Posted: Monday May 1, 2006 12:30PM; Updated: Monday May 1, 2006 1:10PM
As a power pitcher who can induce ground balls, A.J. Burnett made for an attractive free agent last winter. However, his arm problems continue to hamper his development.
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While Webb's ERA remained constant amid a flurry of change, Lowe saw his ERA drop dramatically in 2005 -- from 5.42 in 2004 to 3.61 -- even though Lowe allowed grounders at almost the exact same rate in the two seasons: 63.5 percent versus 65.7 percent. Moving from Fenway Park to Dodger Stadium helped -- but so, apparently, did the Dodgers' defense. The difference in Lowe's FIP between the two seasons was only 0.23 (4.33 versus 4.10). Lowe was much more consistent than he appeared -- not that consistency in this case should be confused with greatness.
Indeed, allowing ground balls on a regular basis is no guarantee of success. To that point, we present journeyman pitcher Cory Lidle, a soldier of the ground-ball brigade, who posted ERAs of 5.75 in 2003, 4.90 in '04 and 4.53 in '05. The numbers are improving, but they're not exactly brilliant.
Lidle may suffer in part because he lacks the strikeout pitch that some ground-ballers possess. Webb struck out almost seven batters per nine innings in 2005. Chris Carpenter struck out almost eight. Lidle was below six. Of the select group of pitchers in '05 who 1) threw at least 162 innings, 2) induced ground balls on at least half of balls in play and 3) struck out at least 6.5 batters per nine innings, C.C. Sabathia of the Cleveland Indians had the worst ERA, at 4.03, which was still better than the league average.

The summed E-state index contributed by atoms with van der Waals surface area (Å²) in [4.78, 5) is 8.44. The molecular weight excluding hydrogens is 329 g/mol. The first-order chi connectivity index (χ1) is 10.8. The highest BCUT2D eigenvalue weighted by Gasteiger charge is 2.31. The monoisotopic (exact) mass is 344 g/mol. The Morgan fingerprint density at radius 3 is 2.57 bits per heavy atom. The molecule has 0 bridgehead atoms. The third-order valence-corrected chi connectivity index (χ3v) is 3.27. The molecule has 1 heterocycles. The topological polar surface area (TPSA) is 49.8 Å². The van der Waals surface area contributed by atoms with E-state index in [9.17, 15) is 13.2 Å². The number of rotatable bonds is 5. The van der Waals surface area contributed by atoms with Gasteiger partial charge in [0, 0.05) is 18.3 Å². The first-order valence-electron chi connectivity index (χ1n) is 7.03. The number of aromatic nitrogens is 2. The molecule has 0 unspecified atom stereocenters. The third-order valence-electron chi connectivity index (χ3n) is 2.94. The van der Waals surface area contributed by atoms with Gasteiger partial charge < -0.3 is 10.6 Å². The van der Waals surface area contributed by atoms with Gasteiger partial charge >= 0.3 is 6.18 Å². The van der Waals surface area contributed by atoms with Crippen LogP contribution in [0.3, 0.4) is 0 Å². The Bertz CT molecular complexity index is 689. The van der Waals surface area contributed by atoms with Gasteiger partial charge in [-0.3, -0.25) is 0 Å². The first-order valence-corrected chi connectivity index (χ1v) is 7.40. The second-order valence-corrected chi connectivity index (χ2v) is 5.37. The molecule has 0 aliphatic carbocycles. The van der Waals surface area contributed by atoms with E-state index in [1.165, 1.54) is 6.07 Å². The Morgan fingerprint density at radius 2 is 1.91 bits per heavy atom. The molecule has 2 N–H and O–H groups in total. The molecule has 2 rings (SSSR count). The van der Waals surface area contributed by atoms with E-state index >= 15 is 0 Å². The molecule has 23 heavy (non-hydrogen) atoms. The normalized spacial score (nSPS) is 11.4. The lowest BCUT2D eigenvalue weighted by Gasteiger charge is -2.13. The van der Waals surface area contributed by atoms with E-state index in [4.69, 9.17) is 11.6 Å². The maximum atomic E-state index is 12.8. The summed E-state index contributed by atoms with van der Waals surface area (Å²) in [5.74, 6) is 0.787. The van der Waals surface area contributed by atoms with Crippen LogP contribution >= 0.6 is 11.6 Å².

In short, all ground-ball pitchers are definitely not created equally; some excel, others are reliably unreliable. One way to try to determine which is which, however, is to look at the factors that might reveal which ground-ball pitchers have been affected by incidental occurrences, and then adjust your expectations for the coming season accordingly. Here are some examples:
Mark Mulder, St. Louis Cardinals: In 2005, the defense behind Mulder was an asset, and his home run and walk rates improved from the previous season. That leaves Mulder as something of a high-wire act -- if any of these tent poles fail him, a disappointing season could come his way, especially if he can't reverse the decline in his strikeout rate. (By the way, St. Louis had three of the top 10 ground-ball pitchers in baseball last year in Mulder, Carpenter and Marquis.)
Jake Westbrook, Cleveland Indians. An All-Star in 2004, Westbrook appears to have been hurt by his defense last year, causing his ERA to rise from 3.38 to 4.49 even though his FIP improved from 4.10 to 3.94. Westbrook's homer and strikeouts rates over the two seasons were constant. Although his performance has been inconsistent in this opening month of 2006, Westbrook is a candidate for a better year if he can get any kind of help behind him.
A.J. Burnett, Toronto Blue Jays. He was signed to a five-year, $55 million contract during the offseason despite health concerns -- why? Because for Toronto, the potential of a ground-ball pitcher who also strikes batters out (8.5 per nine innings in 2005) and is stingy with homers was too tempting to resist. Sure enough, injuries have limited Burnett to two starts this season, but if he can get healthy, he's the kind of pitcher who can thrive even with an inadequate defense.
Yep, health. Ground-ball pitchers injure themselves one arm at a time, just like everyone else. Just another reason to beware the beguiling wormkillers.